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Can Washington Change?
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October 31, 2008
No matter who is elected November 4th, Americans are certain to have a president who promised to bring change and reform to Washington, D.C. It's a safe stance. In an electorate that can sometimes seem intractably polarized, most seem to agree that something is fundamentally broken in our nation's capitol.

If the new president is truly serious about reform, where should he start? Two veteran watchdogs, Joan Claybrook of Public Citizen and Bob Edgar of Common Cause, join Bill Moyers on the JOURNAL to help prioritize the most pressing fixes in Washington.

Joan Claybrook
Photo by Robin Holland Joan B. Claybrook has been the President of Public Citizen since 1982. Founded by Ralph Nader in 1971, Public Citizen is a nonprofit public interest advocacy organization that seeks to improve the health and safety of the public, as well as civil rights and liberties, clean and safe energy sources, public availability of information, campaign finance reform, accountability and fairness in the marketplace and citizen participation in government decision-making.

Ms. Claybrook testifies frequently before Congressional committees, and speaks on behalf of public interest issues to private groups and educational institutions. Current issues Ms. Claybrook is working on include product liability, campaign finance reform, health care reform, auto and highway safety, trade, and regulatory policies.

Ms. Claybrook is a member of the Board of Georgetown University Law Center; Citizens for Tax Justice; Public Justice; Advocates for Highway and Auto Safety; and Citizens for Reliable and Safe Highways.

Bob Edgar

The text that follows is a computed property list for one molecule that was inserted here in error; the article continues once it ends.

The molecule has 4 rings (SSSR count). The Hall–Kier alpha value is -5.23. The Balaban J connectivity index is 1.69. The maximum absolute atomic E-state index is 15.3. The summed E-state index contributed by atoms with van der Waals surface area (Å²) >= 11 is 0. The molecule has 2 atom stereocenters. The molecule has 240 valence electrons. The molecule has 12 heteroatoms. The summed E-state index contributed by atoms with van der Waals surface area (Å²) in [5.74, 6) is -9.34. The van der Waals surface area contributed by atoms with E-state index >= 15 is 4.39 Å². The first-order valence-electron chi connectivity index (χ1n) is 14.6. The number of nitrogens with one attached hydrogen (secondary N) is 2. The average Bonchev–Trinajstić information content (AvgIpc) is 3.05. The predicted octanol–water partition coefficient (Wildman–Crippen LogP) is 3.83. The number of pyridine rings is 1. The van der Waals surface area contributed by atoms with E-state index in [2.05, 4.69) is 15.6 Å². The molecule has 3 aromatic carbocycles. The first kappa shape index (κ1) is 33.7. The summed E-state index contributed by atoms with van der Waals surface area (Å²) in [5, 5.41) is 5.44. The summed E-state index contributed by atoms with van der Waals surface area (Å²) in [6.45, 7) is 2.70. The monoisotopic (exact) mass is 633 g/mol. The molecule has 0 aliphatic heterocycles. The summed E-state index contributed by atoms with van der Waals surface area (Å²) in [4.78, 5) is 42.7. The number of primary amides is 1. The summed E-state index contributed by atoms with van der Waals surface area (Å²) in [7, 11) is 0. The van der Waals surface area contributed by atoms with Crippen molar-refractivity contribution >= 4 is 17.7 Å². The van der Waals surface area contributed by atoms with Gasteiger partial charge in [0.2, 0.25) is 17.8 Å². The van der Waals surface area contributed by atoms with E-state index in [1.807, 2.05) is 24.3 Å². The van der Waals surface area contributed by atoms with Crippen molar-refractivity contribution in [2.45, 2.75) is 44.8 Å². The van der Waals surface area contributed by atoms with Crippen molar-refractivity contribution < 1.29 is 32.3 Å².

Photo by Robin Holland Bob Edgar is the president and CEO of Common Cause. Common Cause is a non-profit, nationwide advocacy organization, 400,000 member strong, that advocates for open, responsive government and encourages citizen participation in democracy.

Bob arrived at Common Cause in 2007 with a long history of leadership and public service that included 12 years in Congress. He was the general secretary of the National Council of the Churches of Christ in the USA for seven years immediately before becoming Common Cause President. Elected to the U.S. House of Representatives in 1974 to represent the Seventh Congressional District of Pennsylvania, outside of Philadelphia, Bob was part of the congressional class nicknamed "the Watergate babies," those elected in the wake of the Watergate scandal and who led sweeping reforms of Congress.

Published October 31, 2008.

Guest photos by Robin Holland

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References and Reading:
"A Last Push to Deregulate"
By R. Jeffrey Smith, WASHINGTON POST, October 31, 2008.

Public Citizen
The Public Citizen is a national, nonprofit consumer advocacy organization founded in 1971 to represent consumer interests in Congress, the executive branch and the courts.

The Sunlight Foundation
The Sunlight Foundation supports projects that increase government transparency and responsiveness.

Common Cause
Common Cause is a nonpartisan, nonprofit advocacy organization founded in 1970 by John Gardner as a vehicle for citizens to make their voices heard in the political process and to hold their elected leaders accountable to the public interest.

The Center for Public Integrity